The Ballon d’Or has had its fair share of controversy over the years.
Matthias Sammer was hardly undeserving of the award in 1996, but even now there’s still confusion over how he was picked ahead of Ronaldo Nazário. Michael Owen over Raúl in 2001 was perhaps a little bit more of a blatant mistake.
But it was in 2013 where the focus on the Ballon d’Or really shifted.
From then on, a player’s performances seemed to be secondary to the number of social media followers they had. That year, 2013, was the final nail in the coffin as the once-coveted Ballon d’Or became the popularity contest we know it as today.
In fairness, second place Lionel Messi and the eventual winner Cristiano Ronaldo had come off the back of incredible campaigns.
Barcelona’s Argentine wizard had scored 42 goals for club and country, while Ronaldo’s eyewatering tally of 66 left him far ahead of anyone else as 2013’s best goalscorer.
The Ballon d’Or’s other finalist, Franck Ribéry, had scored 22. Even his tally of 18 assists was only just ahead of Ronaldo and Messi’s 15 each, but the Bayern Munich star was more deserving than any other player to lift the award in 2013.
Even collectively, Messi and Ronaldo won less silverware than Ribéry. The two then La Liga stars only had one major honour between them thanks to Barcelona’s success in the league – Atlético Madrid had lifted the Copa del Rey, beating Real in the final – while Bayern Munich had an unprecedented treble.
Ribéry was the star of that team too. He was involved in 34 goals during Bayern Munich’s treble-winning campaign and truly was the best player in the club’s most successful team, achieving something that even Franz Beckenbauer and Gerd Müller hadn’t managed some 40 years earlier.
Football can often be oversimplified when looking at the numbers, and that’s because even the most basic statistics don’t always give you the full picture.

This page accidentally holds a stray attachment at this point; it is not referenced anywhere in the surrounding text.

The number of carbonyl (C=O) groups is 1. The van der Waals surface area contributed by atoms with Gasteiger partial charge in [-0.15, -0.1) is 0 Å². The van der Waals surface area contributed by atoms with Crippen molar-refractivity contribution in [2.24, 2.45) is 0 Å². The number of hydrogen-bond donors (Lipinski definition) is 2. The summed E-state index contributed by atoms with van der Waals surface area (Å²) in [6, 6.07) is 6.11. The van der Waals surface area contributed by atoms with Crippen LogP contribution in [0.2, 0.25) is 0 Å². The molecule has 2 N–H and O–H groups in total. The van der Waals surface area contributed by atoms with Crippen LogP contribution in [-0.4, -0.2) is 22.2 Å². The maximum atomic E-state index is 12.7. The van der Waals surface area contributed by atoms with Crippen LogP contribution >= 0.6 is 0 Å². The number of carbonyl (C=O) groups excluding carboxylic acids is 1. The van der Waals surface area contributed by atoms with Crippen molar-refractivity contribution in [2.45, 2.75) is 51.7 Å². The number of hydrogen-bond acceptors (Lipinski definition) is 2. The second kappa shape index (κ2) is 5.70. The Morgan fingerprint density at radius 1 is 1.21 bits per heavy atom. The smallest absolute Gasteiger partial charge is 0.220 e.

Ronaldo scored 66 goals in 2013, that much is true. But he also achieved that after having more shots than the other two Ballon d’Or finalists combined.
Messi and Ribéry had a total of 238 shots either on or off target in that calendar year, while Ronaldo had taken 296. The Portuguese superstar was also worse off when it came to accuracy, conversion, passes, pass completion, interceptions, fouls committed, yellow cards, red cards… the list does go on.
But all that seemingly didn’t matter and Ronaldo won, proving once and for all that the quality of a player’s season doesn’t matter in the slightest.
Ribéry had been the best player on the planet in 2013 – that, if there is actually any doubt, was made pretty obvious when he scooped UEFA’s version of the Ballon d’Or – but the Frenchman didn’t have a country behind him, not even his own.
Did beach-goers who were dipping their feet into the sea on the Algarve want Ribéry or Messi to win? No. Were climbers on the Aconcagua mountain back Bayern Munich’s Frenchman or Ronaldo? Of course not.
But were the streets of Paris filled with Messi and Ronaldo fans? You bet.
Ribéry never stood a chance.
Luka Modrić’s Ballon d’Or title wreaked of a pathetic attempt to make up for 2013’s injustice, as well as Wesley Sneijder’s in 2010, with the goalposts constantly changing over what makes someone the best player in the world.
But one thing is for certain. The once great, respected award that went to the best player from our beautiful game in any given year is now nothing more than a popularity contest which, even after Messi and Ronaldo retire, will only go to those with the most followers on Instagram.
Ribéry wasn’t the first player to ever be cheated out of the Ballon d’Or and the likelihood is he won’t be the last either, but it will always be that award in 2013 which is remembered as the time the coveted individual award really lost its shine.
For more from Ben Carter, follow him on Twitter!